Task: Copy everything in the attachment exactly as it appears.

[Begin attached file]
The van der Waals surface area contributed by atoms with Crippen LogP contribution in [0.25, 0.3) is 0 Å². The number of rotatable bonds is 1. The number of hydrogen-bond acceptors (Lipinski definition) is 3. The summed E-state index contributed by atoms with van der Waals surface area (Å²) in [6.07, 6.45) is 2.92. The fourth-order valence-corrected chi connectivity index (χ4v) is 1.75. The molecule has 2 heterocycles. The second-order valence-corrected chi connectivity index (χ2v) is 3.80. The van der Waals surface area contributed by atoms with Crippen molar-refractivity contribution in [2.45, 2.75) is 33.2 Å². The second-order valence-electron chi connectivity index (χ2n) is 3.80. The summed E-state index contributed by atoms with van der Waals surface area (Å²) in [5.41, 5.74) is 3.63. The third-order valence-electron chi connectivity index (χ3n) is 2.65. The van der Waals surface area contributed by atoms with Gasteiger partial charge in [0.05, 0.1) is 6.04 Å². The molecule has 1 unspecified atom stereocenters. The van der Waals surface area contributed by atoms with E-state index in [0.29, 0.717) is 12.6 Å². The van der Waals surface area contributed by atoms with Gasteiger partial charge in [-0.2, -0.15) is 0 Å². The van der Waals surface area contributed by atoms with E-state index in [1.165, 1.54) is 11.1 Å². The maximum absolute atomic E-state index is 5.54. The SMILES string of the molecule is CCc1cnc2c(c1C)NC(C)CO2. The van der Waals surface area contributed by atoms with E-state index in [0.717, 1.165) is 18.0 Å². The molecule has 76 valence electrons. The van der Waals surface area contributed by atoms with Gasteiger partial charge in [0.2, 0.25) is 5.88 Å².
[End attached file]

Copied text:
The van der Waals surface area contributed by atoms with Crippen LogP contribution in [0.25, 0.3) is 0 Å². The number of rotatable bonds is 1. The number of hydrogen-bond acceptors (Lipinski definition) is 3. The summed E-state index contributed by atoms with van der Waals surface area (Å²) in [6.07, 6.45) is 2.92. The fourth-order valence-corrected chi connectivity index (χ4v) is 1.75. The molecule has 2 heterocycles. The second-order valence-corrected chi connectivity index (χ2v) is 3.80. The van der Waals surface area contributed by atoms with Crippen molar-refractivity contribution in [2.45, 2.75) is 33.2 Å². The second-order valence-electron chi connectivity index (χ2n) is 3.80. The summed E-state index contributed by atoms with van der Waals surface area (Å²) in [5.41, 5.74) is 3.63. The third-order valence-electron chi connectivity index (χ3n) is 2.65. The van der Waals surface area contributed by atoms with Gasteiger partial charge in [0.05, 0.1) is 6.04 Å². The molecule has 1 unspecified atom stereocenters. The van der Waals surface area contributed by atoms with E-state index in [0.29, 0.717) is 12.6 Å². The van der Waals surface area contributed by atoms with Gasteiger partial charge in [-0.2, -0.15) is 0 Å². The van der Waals surface area contributed by atoms with E-state index in [1.165, 1.54) is 11.1 Å². The maximum absolute atomic E-state index is 5.54. The SMILES string of the molecule is CCc1cnc2c(c1C)NC(C)CO2. The van der Waals surface area contributed by atoms with E-state index in [0.717, 1.165) is 18.0 Å². The molecule has 76 valence electrons. The van der Waals surface area contributed by atoms with Gasteiger partial charge in [0.2, 0.25) is 5.88 Å².